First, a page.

The Center for the Blue Economy has developed pilot software modeling 10,000 possible futures over 80 years to help the City of Monterey adapt to sea level rise.
Imagine that you are a city manager in coastal California. Climate scientists are warning that sea level will rise, and coastal cities must prepare for increased storm surge and flooding. However, there is no certainty on how much the sea will rise. Current best practice is to take three scenarios, with a high, medium, and low prediction, and typically the median is used for planning purposes. But the world is much more complex than that. What are the odds that the Antarctic ice sheet will collapse? How much will various adaptation options cost? How long will such measures last in the face of increasing storm intensity? Do you act now, or in the future?
The Center for the Blue Economy with funding from the NOAA Sea Grant Program developed an interactive software platform to help regional decision makers understand the best bet for the money. This pilot software models 10,000 possible futures over 80 years, allowing regional leaders to define six to seven inputs, and combining economic data and other data to determine to the maximum benefit of various strategies. The study used data on sea level rise from Rutgers University that incorporates the most recent science. Monterey’s Del Monte Beach and Cannery Row were used to test the model with significant findings. The model will be expanded and used in upcoming research on adaptation strategies for the Highway One corridor at Elkhorn Slough and the protection of water utilities in the state of Maine.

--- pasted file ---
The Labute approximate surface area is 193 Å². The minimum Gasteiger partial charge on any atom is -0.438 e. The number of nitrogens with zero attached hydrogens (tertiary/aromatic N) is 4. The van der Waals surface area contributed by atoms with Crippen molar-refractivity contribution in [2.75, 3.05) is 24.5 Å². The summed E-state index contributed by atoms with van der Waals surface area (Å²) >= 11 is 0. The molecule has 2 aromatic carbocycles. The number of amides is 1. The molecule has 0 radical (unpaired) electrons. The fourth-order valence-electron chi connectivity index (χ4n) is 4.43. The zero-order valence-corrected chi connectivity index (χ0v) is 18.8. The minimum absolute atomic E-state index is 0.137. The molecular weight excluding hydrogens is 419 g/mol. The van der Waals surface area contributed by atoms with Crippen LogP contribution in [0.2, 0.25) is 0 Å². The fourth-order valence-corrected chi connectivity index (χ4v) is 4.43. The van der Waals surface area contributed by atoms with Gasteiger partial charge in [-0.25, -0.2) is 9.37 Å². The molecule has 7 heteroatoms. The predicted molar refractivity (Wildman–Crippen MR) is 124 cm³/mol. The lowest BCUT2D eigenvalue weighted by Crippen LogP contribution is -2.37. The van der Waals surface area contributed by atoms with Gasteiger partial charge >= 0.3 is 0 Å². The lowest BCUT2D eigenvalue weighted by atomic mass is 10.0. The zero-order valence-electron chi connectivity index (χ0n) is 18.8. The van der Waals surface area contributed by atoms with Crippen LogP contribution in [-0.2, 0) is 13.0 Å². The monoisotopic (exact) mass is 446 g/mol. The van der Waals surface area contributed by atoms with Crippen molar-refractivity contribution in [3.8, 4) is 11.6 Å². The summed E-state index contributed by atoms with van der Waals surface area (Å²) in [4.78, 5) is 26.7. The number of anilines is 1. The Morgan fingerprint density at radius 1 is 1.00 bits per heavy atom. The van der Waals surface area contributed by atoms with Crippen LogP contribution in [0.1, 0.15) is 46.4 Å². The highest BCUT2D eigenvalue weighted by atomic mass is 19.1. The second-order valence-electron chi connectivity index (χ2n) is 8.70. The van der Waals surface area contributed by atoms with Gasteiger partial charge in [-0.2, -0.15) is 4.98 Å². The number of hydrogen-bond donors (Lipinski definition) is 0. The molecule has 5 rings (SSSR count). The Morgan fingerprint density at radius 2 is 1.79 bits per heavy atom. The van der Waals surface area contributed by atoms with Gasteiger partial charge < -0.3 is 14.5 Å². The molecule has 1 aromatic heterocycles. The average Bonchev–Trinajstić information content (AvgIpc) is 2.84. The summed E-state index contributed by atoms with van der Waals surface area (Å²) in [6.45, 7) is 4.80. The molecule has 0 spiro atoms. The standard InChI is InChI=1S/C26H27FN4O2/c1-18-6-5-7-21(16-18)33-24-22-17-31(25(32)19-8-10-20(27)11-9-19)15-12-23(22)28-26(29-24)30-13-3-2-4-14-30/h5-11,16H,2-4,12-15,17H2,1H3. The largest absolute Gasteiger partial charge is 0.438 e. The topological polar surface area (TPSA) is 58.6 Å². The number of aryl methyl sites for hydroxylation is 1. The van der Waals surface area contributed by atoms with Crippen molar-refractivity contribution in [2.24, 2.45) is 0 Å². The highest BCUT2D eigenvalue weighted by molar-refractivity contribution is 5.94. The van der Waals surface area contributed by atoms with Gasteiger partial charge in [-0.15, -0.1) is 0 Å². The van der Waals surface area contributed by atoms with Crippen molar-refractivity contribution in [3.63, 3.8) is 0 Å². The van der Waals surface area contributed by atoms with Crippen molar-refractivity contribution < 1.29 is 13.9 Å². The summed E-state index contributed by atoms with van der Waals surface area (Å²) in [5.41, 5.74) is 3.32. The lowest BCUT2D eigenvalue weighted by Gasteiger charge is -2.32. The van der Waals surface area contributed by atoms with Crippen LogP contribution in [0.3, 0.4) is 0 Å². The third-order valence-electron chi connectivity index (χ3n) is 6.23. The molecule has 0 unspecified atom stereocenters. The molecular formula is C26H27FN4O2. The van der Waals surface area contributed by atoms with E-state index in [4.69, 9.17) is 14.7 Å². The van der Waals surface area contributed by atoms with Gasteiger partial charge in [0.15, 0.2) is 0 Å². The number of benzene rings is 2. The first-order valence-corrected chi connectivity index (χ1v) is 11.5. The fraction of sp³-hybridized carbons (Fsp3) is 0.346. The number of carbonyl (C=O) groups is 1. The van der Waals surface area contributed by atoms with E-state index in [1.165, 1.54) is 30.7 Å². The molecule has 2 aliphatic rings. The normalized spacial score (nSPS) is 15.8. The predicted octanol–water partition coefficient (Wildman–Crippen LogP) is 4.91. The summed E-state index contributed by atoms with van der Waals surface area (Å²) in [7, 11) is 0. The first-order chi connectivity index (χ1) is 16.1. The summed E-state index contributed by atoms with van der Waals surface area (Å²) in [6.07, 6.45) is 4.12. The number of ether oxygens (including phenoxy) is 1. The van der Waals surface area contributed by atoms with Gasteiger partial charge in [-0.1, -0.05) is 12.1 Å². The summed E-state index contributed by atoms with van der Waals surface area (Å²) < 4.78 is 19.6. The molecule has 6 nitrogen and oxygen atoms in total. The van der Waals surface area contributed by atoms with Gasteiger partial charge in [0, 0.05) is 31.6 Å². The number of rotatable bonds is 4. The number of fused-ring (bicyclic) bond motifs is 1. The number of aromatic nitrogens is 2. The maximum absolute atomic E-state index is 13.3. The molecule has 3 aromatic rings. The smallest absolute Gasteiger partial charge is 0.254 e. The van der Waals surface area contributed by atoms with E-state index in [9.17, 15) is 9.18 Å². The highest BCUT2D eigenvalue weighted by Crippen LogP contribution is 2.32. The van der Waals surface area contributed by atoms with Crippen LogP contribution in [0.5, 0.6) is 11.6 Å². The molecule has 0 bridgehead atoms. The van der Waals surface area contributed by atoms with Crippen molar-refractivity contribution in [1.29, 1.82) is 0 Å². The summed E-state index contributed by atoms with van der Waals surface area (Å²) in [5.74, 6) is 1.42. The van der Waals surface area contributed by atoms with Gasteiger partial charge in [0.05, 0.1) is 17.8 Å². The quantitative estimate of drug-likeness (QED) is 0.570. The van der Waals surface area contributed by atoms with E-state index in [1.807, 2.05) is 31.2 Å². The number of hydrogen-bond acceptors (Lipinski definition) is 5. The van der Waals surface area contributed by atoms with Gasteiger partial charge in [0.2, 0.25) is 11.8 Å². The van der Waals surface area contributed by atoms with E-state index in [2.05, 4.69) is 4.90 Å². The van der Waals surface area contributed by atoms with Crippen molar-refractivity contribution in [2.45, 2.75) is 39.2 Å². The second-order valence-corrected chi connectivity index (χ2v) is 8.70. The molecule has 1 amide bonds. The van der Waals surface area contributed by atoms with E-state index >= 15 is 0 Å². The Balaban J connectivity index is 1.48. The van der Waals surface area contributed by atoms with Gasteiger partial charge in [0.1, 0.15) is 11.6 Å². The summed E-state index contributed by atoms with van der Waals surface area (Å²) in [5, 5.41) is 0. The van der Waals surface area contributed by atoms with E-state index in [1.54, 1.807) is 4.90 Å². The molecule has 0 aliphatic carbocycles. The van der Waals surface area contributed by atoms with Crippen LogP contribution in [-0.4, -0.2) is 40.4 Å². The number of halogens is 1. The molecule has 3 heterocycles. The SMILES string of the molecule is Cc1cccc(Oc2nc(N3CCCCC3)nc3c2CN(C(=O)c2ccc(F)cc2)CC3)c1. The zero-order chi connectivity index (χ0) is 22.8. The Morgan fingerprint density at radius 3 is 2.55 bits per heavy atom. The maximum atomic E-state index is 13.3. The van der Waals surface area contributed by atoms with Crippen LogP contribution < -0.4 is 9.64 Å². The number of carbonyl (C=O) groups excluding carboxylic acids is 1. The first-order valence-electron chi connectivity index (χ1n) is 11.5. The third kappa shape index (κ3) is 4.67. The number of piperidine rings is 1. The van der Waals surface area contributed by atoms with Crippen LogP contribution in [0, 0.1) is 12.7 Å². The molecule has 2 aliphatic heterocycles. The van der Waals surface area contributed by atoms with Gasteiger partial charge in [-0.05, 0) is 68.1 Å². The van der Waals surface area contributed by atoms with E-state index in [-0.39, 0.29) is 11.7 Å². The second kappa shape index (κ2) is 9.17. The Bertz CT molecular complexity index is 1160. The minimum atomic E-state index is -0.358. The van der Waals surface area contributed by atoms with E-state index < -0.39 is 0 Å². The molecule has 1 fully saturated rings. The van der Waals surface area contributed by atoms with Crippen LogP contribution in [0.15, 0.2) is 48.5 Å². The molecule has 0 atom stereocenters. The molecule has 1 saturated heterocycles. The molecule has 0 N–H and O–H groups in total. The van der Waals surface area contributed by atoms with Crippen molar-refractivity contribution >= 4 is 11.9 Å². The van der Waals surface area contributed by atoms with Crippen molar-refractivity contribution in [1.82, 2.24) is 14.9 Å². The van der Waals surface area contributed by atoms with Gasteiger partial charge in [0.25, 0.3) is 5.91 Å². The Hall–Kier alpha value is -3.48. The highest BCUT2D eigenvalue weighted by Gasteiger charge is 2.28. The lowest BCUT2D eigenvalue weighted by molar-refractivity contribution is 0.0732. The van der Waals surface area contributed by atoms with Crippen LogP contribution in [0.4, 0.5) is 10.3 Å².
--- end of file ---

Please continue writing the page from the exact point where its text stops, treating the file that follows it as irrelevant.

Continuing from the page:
The Center for the Blue Economy interactive computer software has several inputs:
- Sea level rise—expressed as probabilities, based on most comprehensive data to date (five causal factors), and then running probabilities over 80 years with 10,000 scenarios.
- Storminess—storms are the driver of majority of damage; this study incorporated El Nino (warmer Pacific)/La Nina (colder Pacific) scenarios
- Geography—for this study we used the two areas of Monterey most likely to face flooding—Del Monte Beach and Cannery Row.
- Economic value of assets in defined geography
- Intergovernmental Panel on Climate Change (IPCC) scenarios—various carbon emissions futures (low, medium, high)
Methodology: For this study, we calculated the economic costs of sea level rise and flooding with no adaptation, compared to the cost of adaptation. The difference is the benefit, also known as the “Avoided Cost Strategy.”
Findings: The Center for the Blue Economy is changing the conversation about what to do about sea level rise. Right now regional leaders ask: how big is the problem and what should we do? With this model, we empower them to ask, “What are the probabilities of a little versus a lot of sea level rise, and what are the probabilities that the benefits of any strategy we chose to minimize damages will exceed the costs?” This requires leaders to decide how much risk they are willing to accept both in the dangers from sea level rise and in the effectiveness of adaptation options.
In Monterey, out to 2040, there is not much change in sea level. After 2040 things start to change, and after 2050 the high IPCC scenarios give Monterey some very big changes. Even under the lowest IPCC scenario, Monterey can get up to 2 meters of sea level rise—it’s small probability, but it could happen if Antarctic ice sheets melt. All possible futures are factored into the model.
This study looked at two scenarios, beach nourishment and hard armoring for Del Monte beach. The results narrowed down a window of time that beach nourishment will yield the most protection for investment. Coastal armoring was shown to be of no use in the highest sea level rise scenarios, and it deteriorates quickly.
For Cannery Row, the study asked “How much sea level rise are you willing to endure before you take action.” Revetments, groins, reinforce buildings—this line of research did not look at specific adaptation actions, just how much money was on the line, and at what trigger point. “Median” models use 30cm, however this study found that the trigger point had to come down to 10-20cm for any action to be economically viable.
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